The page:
Cheers
    Reg
    Hey Reg, Talking of hilarious moments on the range i have a priceless one here to tell! A good few years back there was a military requirement for a weapon designed to neutralise the growing threat of battlefield helicopters, particularly those of the then Soviet Union. As a result the General Yorke ( i think it was named) was set up for trials. This consisted of one or two remote radar controlled 40-mm Boffors guns with a radar system geared mainly to detect and engage rotor aircraft. Now this beast was set up BUT before the target drone took off the weapon swung into life, everyone hit the deck and the two Boffors blazed away!! What the hell happened??? A few cries of consternation and a totally destroyed portable toilet! The portable toilet just happened to have a FAN inside which the Sergeant Yorkes radar picked up as soon as it was switched on, hence the gun swinging around and blasting it to pieces with proximity fuzed H.E rounds. The air was soon filled with hysterical laughter before the big wigs started to shout and bawl ordering the squaddies to clear the mess up. It was later found that tests had been rigged and the system was useless!-the end of Sergeant Yorke for good. Thought id share that with everyone! Regards, Tim.

  6. #16
    FcsaUK
    ?

    Default Re: German WW1 13mm T-Gewehr Anti Tank Rifle.

    Quote by Reg View Post
    I think one variable factor in this would be the physical shape, build and age of the firer! A skinny short 18 year old poorly fed conscript could probably suffer some damage where as a beefy, lofty, ayrian fighting machine of a man would fair better off!

    I recall that generally the bigger the soldier, the bigger the weapon he was assigned! (though not allways! I remember some hillarious range antics with skinny light lads and rifle grenades)

    Cheers
    Reg
    Without a doubt the physical shape/weight of the person operating the rifle will dictate the extent of any physical damage inflicted on that individual. We have used the 13mm T-Gewehr with reloads comprising of modern nitro powders, (Vectan SP13 - a fast 50BMG powder) however no doubt cordite has a faster burn time. Original live ammunition for the Boys is all cordite and readily available from Section 5 dealers, reloads using SP13 have obtained idential MV results to original Kynoch factory loads, indicating that the reloads can be made to replicate the original burn characterists, although it might be hard to match the sub millisecond initial impulse.
    Many people have used 50BMG chambered rifles without the muzzle break to 'see what happens', even in the case of a very lightweight Barrett the operator didnt experience any bleeding from the nose/ears etc, so if the Mauser report is accurate then god knows what conditions the weapon was fired in (a closed room?).

    There are so many myths about AT rifles, stories concering backs broken by the fierce recoil of the Boys rifle for example, despite firing hundreds of .55 rounds I've never seen anyone with more damage than a daft smile on their face after firing!

  7. #17
    ?

    Default Re: German WW1 13mm T-Gewehr Anti Tank Rifle.

    If anybody has any 13 mm T Gewehr ammo for sale please let me know? Has anyone any images of the box/cartons these came in? VMT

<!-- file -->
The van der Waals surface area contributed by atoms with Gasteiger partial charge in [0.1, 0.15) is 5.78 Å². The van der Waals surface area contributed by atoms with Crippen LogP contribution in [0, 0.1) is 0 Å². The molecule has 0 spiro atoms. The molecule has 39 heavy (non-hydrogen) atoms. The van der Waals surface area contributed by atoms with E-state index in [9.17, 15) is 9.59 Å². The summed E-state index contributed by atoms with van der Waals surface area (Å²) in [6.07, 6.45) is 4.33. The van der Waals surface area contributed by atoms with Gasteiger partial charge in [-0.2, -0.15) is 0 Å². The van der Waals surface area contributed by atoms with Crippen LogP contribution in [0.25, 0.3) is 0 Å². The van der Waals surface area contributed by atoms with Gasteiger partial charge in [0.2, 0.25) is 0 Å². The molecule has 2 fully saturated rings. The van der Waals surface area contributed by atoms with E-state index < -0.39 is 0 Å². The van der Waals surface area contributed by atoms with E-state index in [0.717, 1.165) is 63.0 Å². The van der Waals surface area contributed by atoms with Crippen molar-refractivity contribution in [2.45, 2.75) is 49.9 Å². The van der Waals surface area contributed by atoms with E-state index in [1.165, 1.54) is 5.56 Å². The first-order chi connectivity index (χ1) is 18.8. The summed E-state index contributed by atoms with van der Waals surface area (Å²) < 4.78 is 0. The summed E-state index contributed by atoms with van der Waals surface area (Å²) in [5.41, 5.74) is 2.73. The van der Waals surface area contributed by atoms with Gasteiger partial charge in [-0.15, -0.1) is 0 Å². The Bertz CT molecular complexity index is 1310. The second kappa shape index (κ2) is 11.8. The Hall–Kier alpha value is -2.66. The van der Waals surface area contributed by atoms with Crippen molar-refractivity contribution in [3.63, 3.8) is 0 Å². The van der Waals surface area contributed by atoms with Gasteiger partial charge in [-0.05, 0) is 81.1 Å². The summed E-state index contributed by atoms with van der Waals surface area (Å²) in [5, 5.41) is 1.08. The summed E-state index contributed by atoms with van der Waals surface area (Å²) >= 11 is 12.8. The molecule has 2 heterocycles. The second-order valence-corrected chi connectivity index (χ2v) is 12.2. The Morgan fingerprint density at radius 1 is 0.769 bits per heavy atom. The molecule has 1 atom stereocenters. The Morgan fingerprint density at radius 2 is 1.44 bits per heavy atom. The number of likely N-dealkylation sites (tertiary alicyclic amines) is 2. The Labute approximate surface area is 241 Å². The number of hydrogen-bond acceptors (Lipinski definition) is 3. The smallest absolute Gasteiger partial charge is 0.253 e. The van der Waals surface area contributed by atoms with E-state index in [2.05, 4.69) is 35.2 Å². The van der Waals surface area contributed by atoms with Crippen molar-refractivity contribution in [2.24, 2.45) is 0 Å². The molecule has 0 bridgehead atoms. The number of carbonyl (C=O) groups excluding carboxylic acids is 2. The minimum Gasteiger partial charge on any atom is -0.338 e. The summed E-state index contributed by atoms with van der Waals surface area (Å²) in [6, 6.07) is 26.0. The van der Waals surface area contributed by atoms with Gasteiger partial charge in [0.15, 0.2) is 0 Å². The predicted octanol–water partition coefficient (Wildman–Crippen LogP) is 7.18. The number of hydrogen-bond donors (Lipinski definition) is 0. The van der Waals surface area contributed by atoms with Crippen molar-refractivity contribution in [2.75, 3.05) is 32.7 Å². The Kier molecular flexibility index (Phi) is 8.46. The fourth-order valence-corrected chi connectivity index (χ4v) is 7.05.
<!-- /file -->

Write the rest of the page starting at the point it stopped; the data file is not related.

8. #18
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    Default Re: German WW1 13mm T-Gewehr Anti Tank Rifle.


  9. #19
    ?

    Default Re: German WW1 13mm T-Gewehr Anti Tank Rifle.

    It's nice to see my scans of the drawings of the T-Gewehr and ammunition form the Small Arms Committee minutes that I posted on another site being put to good use by Fallschirmjaeger!

    However, a couple of corrections are needed.

    The "T67" headstamp does indeed indeed indicate it is T-Gewehr ammunition but the "67" does not indicate the load but the brass alloy with 67% copper. Also, although the November dated loads are relatively scarce, it is the October dated rounds (10) that have never been seen. It is believed that the shortage of brass was becoming such that only cases from previous months were reloaded in October hence no "10" headstamps.

    The cores were not tungsten as stated. The early round had a steel core weighing 51.7 grams that was only hardened at the tip but from November the steel core weight was increased to 52.5 grams and hardened all over. It was planned to increase effectiveness by increasing the calibre to 15mm or more but the end of the war prevented this.

    I agree with fcsaUK about recoil. I have not fired a T-Gewehr but have fired the Boys (both in .55 inch and converted .50 calibre), the Swiss 24mm AT rifle, 20mm Solothurn and 20mm Lahti and although unpleasent have suffered none of the effects described. The T-Gewehr was best fired standing in a trench or shell hole as it allowed the firer to sway back with the recoil.

    The chamber pressure of 18tsi is irrelevant as it is the same as a .303 inch rifle. It is cartridge energy compared to rifle weight that deternines recoil impulse.

    Regards
    TonyE
    British Military Smallarms and Ammunition
    Collector, Researcher and Pedant
    https://sites.google.com/site/britmilammo/

  10. #20
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    Default

    I posted this thread earlier showing two of mine , both dated June 1918

    http://www.warrelics.eu/forum/battle...nition-337189/